Affordable Housing and Sustainable Communities
Releases Draft Guidelines
September 30, 2014
California is on the cutting edge of cap and trade program development. These programs incentivize polluters to reduce carbon emissions to stay below a predetermined “cap” and allow them to “trade” their surplus allowances to other polluters for money. Governor Brown has been an advocate of cap and trade on all levels, including an appeal to world leaders at the recent United Nations summit in New York. According to the Sacramento Bee, Brown called climate change an “existential threat” to humanity and said that “It’s real, it’s here, and we’ve got to put a price on carbon.”
Recently, the Strategic Growth Council, charged with administering a portion of California’s cap and trade funds, released draft guidelines for the Affordable Housing and Sustainable Communities Program (AHSC). The final document, expected in December of this year, will govern $120 million in program awards to support affordable housing developments (either for rent or for purchase), housing-related infrastructure, transit and active transportation infrastructure, programs to increase transit ridership, and green infrastructure, among other programs.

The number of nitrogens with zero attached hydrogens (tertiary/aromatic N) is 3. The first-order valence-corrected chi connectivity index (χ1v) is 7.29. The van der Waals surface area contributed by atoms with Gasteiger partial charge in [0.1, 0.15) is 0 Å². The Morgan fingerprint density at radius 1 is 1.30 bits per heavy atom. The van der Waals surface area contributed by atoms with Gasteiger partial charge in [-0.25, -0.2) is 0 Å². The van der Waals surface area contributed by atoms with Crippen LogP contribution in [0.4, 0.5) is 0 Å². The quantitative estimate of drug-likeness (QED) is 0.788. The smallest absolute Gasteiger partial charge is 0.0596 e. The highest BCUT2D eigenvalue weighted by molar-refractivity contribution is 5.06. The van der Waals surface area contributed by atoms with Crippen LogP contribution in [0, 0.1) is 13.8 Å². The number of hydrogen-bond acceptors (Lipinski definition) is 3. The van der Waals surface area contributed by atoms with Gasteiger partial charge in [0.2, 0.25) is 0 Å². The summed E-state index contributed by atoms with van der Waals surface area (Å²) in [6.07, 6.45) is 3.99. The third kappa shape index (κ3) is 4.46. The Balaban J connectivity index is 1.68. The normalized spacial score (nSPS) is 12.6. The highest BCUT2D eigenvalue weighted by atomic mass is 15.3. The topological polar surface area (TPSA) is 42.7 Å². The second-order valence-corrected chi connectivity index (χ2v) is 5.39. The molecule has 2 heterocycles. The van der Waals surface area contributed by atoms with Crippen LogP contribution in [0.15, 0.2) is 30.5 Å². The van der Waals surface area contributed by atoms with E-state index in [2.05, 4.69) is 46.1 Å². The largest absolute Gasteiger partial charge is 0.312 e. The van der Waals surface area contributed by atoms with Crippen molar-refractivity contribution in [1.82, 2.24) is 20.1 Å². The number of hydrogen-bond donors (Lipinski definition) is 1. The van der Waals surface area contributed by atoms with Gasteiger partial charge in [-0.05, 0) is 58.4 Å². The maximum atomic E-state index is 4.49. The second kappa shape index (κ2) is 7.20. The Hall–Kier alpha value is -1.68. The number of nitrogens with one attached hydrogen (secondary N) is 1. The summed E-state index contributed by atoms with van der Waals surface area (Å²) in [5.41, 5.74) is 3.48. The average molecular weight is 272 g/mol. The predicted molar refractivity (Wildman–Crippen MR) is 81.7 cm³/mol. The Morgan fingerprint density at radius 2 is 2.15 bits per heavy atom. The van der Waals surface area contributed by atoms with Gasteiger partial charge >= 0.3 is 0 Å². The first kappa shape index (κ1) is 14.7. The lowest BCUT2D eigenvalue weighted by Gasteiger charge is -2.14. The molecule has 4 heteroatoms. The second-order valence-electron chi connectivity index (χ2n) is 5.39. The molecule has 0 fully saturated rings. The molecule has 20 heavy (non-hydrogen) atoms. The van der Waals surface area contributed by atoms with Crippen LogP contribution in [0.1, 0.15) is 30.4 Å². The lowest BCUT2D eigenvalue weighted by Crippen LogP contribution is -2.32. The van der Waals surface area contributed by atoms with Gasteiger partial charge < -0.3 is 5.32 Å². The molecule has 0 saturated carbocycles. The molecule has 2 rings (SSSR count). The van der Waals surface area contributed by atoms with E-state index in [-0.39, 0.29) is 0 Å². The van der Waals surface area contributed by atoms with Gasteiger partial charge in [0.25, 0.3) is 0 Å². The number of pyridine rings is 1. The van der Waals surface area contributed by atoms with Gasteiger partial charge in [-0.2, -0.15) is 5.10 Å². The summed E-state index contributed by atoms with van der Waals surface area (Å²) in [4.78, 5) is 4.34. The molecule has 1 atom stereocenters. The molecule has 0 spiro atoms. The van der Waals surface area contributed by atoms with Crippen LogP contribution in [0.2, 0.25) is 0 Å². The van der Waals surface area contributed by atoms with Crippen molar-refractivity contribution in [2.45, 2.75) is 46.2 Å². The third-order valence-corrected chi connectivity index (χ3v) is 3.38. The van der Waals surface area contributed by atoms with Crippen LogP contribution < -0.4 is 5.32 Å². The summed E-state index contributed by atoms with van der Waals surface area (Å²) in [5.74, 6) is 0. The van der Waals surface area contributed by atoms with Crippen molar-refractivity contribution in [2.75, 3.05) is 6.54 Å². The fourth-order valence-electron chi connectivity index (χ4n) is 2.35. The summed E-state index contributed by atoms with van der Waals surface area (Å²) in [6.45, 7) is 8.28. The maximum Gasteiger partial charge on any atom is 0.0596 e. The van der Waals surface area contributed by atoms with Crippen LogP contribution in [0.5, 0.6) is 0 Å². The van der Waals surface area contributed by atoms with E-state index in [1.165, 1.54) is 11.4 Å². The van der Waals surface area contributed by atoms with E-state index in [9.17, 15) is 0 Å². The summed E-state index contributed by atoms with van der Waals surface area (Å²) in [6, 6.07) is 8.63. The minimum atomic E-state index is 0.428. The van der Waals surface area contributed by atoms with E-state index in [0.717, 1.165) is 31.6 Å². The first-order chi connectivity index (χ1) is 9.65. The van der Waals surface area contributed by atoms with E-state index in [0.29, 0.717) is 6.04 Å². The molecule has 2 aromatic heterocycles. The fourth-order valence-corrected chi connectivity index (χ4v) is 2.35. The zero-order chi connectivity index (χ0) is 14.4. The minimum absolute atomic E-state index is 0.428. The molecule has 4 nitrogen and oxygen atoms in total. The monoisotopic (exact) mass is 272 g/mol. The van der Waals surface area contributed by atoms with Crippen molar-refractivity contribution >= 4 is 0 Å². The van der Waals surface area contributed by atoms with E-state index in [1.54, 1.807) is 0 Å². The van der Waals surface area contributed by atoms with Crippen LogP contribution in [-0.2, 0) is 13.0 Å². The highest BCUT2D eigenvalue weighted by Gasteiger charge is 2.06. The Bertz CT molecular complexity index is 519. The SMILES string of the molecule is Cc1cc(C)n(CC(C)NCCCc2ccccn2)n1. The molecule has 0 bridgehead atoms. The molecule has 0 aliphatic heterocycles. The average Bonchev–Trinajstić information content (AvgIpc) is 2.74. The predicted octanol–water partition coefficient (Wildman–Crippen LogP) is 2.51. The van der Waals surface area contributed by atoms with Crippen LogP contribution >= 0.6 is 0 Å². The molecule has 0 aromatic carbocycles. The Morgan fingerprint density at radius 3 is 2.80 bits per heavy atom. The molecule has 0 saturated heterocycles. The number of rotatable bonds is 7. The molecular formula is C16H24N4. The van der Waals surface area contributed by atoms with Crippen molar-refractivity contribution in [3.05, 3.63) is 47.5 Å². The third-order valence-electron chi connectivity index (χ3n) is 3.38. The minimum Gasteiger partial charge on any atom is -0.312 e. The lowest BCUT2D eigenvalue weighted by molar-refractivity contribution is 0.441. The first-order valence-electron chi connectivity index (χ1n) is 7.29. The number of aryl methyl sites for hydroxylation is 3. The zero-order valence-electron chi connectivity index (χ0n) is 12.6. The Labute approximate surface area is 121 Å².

The AHSC draft guildelines propose to disperse the funds to local public agencies under two categories: Transit Oriented Development (TOD) Project Area and Integrated Connectivity Project (ICP). Rural communities are largely excluded from TOD funds since the projects must be within transit oriented development areas with “High Quality Transit” already in place, which are often located in urban settings. However, the ICP eligibility will help promote connectivity between land uses and improve transit access and service within non-metropolitan areas. An estimated 30% of the funding available will qualify under this designation and ideally, will allow rural communities to benefit from cap and trade funds while investing in local green infrastructure, transit, and affordable housing developments.